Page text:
As the likes of The Australian’s Paul Kelly continue to tout Malcolm Turnbull as merely “wounded” and the other voices in Canberra choir continue to sing their version of The Messiah, there is almost no chance the Liberal party room will take any action to remove Turnbull at this time. The prevailing logic seems to be that removing the Prime Minister just after he has won an election would be madness. Of course, any halfway decent Prime Minister who delivered last weekend’s full-on catastrophe would already have offered his resignation and avoided the need for an ousting. A leader who had the interests of, first, the country and, second, the party, that is. (Am I really that naïve, you ask?)
So, if it’s too soon to remove Turnbull, what is a decent interval between victory and a tap on the shoulder? Is there a time scale based on magnitude of victory that determines when a leader can be replaced? Tony Abbott won a landslide victory, but the knives were out for him within six months. On that basis, next week wouldn’t be too soon for Turnbull.
Six months might now become the benchmark, because it seems that ratings agencies have put Turnbull notice that he will have to get spending under control within that timeframe or risk a credit downgrade. They have signalled that he will have to do more than what is already mooted. And they are likely to be less forgiving than Turnbull’s lemmings in the party room.
What are the chances we will see any sign of meaningful economic improvement in six months? Despite the pious platitudes we’ve heard from Turnbull and Shorten about working together in the national interest, what chance that the big-ticket items — Medicare, Gonski, NDIS, age pensions (all sacred cows of the Left) — will be up for discussion? From this morning’s Australian:
Opposition treasury spokesman Chris Bowen has signalled a tough line to the government’s efforts to repair the budget, saying the Coalition should adopt Labor’s election policies if it wants to balance the nation’s books.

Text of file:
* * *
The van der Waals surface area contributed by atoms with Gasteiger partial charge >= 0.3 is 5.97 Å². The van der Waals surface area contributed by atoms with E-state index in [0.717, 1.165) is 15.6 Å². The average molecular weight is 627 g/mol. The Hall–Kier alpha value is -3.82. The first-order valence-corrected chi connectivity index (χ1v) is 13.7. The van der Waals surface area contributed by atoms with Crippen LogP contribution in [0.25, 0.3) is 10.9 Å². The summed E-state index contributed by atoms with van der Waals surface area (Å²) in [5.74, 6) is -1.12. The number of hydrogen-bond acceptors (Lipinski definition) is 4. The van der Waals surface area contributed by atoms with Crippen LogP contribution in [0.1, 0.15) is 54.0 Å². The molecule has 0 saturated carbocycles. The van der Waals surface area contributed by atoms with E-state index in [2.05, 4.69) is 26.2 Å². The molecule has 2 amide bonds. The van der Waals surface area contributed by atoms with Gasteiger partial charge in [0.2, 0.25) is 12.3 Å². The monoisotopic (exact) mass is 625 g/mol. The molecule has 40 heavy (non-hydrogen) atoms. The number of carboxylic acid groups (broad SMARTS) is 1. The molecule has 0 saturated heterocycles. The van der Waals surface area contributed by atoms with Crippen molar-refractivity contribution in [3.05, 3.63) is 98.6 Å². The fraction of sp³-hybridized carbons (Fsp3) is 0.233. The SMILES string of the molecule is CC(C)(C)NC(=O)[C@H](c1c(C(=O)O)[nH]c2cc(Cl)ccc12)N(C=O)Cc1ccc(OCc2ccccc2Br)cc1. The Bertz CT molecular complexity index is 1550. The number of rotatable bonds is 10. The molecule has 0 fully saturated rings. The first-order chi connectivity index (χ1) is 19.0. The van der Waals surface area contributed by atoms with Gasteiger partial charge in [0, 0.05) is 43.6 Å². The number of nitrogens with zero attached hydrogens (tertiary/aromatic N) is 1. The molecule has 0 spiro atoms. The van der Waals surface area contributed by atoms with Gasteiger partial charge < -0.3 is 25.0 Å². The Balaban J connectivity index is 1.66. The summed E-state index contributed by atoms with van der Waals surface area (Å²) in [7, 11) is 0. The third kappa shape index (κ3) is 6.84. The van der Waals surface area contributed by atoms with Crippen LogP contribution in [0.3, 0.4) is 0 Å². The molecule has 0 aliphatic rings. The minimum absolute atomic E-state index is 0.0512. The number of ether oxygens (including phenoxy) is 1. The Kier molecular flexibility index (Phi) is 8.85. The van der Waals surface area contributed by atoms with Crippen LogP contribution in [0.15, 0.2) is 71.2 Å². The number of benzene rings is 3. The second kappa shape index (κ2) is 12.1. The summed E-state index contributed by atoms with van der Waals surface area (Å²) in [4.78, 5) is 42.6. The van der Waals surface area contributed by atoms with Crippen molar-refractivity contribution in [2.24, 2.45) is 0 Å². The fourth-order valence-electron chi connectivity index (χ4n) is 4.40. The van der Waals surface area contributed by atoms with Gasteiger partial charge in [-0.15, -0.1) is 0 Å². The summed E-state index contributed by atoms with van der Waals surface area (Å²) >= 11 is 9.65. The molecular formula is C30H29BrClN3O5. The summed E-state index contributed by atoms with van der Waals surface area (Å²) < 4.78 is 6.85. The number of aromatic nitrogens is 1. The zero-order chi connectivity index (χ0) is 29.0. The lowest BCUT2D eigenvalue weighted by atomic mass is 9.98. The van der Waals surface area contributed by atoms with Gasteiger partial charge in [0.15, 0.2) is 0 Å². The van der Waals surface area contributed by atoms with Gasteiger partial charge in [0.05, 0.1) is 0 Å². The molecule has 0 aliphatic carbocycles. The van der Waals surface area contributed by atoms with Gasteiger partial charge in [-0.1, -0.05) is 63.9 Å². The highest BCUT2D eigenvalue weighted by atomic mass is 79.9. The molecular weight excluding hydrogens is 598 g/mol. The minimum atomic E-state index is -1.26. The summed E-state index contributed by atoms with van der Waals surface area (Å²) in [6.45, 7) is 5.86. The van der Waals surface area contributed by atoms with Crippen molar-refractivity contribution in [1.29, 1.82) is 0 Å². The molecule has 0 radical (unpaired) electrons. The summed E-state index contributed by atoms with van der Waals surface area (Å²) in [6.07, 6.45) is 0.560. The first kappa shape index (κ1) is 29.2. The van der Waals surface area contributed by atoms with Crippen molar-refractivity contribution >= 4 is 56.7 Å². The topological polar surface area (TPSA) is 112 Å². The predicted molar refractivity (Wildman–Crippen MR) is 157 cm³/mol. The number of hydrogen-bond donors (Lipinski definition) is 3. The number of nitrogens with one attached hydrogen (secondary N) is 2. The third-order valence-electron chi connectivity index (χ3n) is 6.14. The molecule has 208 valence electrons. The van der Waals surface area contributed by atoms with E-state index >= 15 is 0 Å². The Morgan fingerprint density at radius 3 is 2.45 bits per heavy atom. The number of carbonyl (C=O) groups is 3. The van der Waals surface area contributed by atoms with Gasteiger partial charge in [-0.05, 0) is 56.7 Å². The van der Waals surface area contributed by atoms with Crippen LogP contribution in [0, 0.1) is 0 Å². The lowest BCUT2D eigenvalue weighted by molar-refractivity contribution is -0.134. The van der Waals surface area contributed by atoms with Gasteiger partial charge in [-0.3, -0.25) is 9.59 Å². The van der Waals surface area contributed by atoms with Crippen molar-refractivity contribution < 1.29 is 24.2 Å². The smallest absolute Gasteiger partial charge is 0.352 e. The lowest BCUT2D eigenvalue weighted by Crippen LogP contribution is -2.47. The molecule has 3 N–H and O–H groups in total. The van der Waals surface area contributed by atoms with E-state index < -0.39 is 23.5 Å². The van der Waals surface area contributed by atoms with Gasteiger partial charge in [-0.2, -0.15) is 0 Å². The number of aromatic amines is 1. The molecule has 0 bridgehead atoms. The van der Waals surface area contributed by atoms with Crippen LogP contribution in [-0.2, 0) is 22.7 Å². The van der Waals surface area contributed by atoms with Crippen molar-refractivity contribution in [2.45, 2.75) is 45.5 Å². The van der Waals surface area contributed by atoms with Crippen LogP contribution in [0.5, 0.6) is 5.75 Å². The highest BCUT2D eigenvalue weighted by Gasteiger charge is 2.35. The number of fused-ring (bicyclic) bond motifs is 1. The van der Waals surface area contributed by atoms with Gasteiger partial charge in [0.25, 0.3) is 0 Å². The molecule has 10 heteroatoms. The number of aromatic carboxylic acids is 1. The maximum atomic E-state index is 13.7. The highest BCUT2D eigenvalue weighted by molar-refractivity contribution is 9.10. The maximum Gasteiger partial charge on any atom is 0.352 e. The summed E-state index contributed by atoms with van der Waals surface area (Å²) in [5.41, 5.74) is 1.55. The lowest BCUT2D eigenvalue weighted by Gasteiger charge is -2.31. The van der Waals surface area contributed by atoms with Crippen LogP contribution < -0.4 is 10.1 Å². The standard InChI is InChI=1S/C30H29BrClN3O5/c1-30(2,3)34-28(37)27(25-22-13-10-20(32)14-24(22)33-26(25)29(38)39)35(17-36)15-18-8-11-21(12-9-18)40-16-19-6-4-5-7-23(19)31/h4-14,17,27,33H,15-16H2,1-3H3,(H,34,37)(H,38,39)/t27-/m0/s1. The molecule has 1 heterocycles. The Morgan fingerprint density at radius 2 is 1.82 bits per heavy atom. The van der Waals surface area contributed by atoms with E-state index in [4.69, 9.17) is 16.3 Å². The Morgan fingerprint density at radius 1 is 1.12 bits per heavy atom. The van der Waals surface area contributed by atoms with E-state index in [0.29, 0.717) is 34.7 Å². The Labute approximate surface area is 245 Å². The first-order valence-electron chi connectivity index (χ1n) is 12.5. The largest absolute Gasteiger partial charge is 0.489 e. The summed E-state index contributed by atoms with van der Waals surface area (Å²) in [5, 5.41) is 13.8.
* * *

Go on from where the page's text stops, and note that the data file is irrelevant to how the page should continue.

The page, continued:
They are now backing away from measures they supported in their election campaign. That doesn’t sound like ‘seeking common ground’ to me. That sounds like ‘scorched earth’. And we’re also hearing rumblings from within the Coalition about reversing some budget measures, such as the superannuation changes. Does anyone believe that Shorten, who showed scant regard for the national economic interest during the last parliament, will now change his tune when he has Turnbull on the ropes? Even Laurie Oakes doesn’t think so.
How effective will Turnbull and his team be if Australia loses the AAA rating? We all know that the parlous state of our economy is almost entirely courtesy of Labor but back in the heady days of Wayne Swan, any criticism of our downward economic direction was met with the smug response that ‘we’ve now got AAA rating from three agencies’, quite conveniently ignoring that this was on the back of the Howard/Costello hard yards. Labor would relish the prospect of a credit rating downgrade as it would effectively torpedo Coalition claims to being better economic managers. They would gleefully push the line that under their watch the credit rating improved, while under Turnbull’s watch it has gone backward. Given the effectiveness of the Mediscare campaign, this theme would resonate with the public.
Better to dump him now and cop the bad press. The next three years is going to be very ugly on the economic front — and pretty untidy on other matters as well.
But in order for a successful spill to happen there must be a believable contender. Graham Richardson in The Australian on Wednesday opined that there are no obvious candidates. Well, that means we must look to the non-obvious ones. Last week I suggested it might be Mathias Cormann, but I’m not wedded to him. I only made that suggestion in the belief that the party room would not wear Tony Abbott coming back, gutless as they are. But without a name for the opposition to Turnbull to coalesce around, things are likely to drift. It doesn’t need to be a party reformer or one of the up-and-coming younger brigade. It needs to be someone who can steady the ship, cop the flak and get through, idealy, the next three years. Someone who may not have the field-marshal’s baton in his backpack and would be happy to serve the country’s interest and then retire gracefully. And who knows, that person might just shine in the role and endure?
If DelCons more influential than I, and more knowledgeable on the dramatis personae involved, wish to see Turnbull gone, I suggest he or she start naming names. That’s how all leadership spills have their genesis. Flogging a dead horse? Possibly, but in the immortal words of Basil Fawlty, this is one equine carcass that warrants ‘a damned good thrashing’.